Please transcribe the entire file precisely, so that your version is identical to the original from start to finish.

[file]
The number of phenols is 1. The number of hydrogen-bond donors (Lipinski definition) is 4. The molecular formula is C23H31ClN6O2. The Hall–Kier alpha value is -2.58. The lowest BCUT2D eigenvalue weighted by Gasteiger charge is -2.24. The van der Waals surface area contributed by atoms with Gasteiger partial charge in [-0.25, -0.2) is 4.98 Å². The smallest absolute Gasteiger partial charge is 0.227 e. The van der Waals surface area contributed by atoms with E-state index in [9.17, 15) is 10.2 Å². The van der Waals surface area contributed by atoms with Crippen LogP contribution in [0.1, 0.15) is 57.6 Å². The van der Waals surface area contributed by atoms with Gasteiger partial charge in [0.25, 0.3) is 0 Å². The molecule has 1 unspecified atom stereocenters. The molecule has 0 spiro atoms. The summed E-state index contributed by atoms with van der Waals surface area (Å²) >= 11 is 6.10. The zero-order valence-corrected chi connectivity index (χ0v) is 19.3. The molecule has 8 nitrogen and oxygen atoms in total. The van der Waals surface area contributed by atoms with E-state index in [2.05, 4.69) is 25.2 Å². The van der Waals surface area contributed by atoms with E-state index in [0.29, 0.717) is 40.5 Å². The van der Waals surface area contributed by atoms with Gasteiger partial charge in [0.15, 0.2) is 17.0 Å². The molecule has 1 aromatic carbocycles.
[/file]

The number of phenols is 1. The number of hydrogen-bond donors (Lipinski definition) is 4. The molecular formula is C23H31ClN6O2. The Hall–Kier alpha value is -2.58. The lowest BCUT2D eigenvalue weighted by Gasteiger charge is -2.24. The van der Waals surface area contributed by atoms with Gasteiger partial charge in [-0.25, -0.2) is 4.98 Å². The smallest absolute Gasteiger partial charge is 0.227 e. The van der Waals surface area contributed by atoms with E-state index in [9.17, 15) is 10.2 Å². The van der Waals surface area contributed by atoms with Crippen LogP contribution in [0.1, 0.15) is 57.6 Å². The van der Waals surface area contributed by atoms with Gasteiger partial charge in [0.25, 0.3) is 0 Å². The molecule has 1 unspecified atom stereocenters. The molecule has 0 spiro atoms. The summed E-state index contributed by atoms with van der Waals surface area (Å²) >= 11 is 6.10. The zero-order valence-corrected chi connectivity index (χ0v) is 19.3. The molecule has 8 nitrogen and oxygen atoms in total. The van der Waals surface area contributed by atoms with E-state index in [2.05, 4.69) is 25.2 Å². The van der Waals surface area contributed by atoms with E-state index in [0.29, 0.717) is 40.5 Å². The van der Waals surface area contributed by atoms with Gasteiger partial charge in [0.15, 0.2) is 17.0 Å². The molecule has 1 aromatic carbocycles.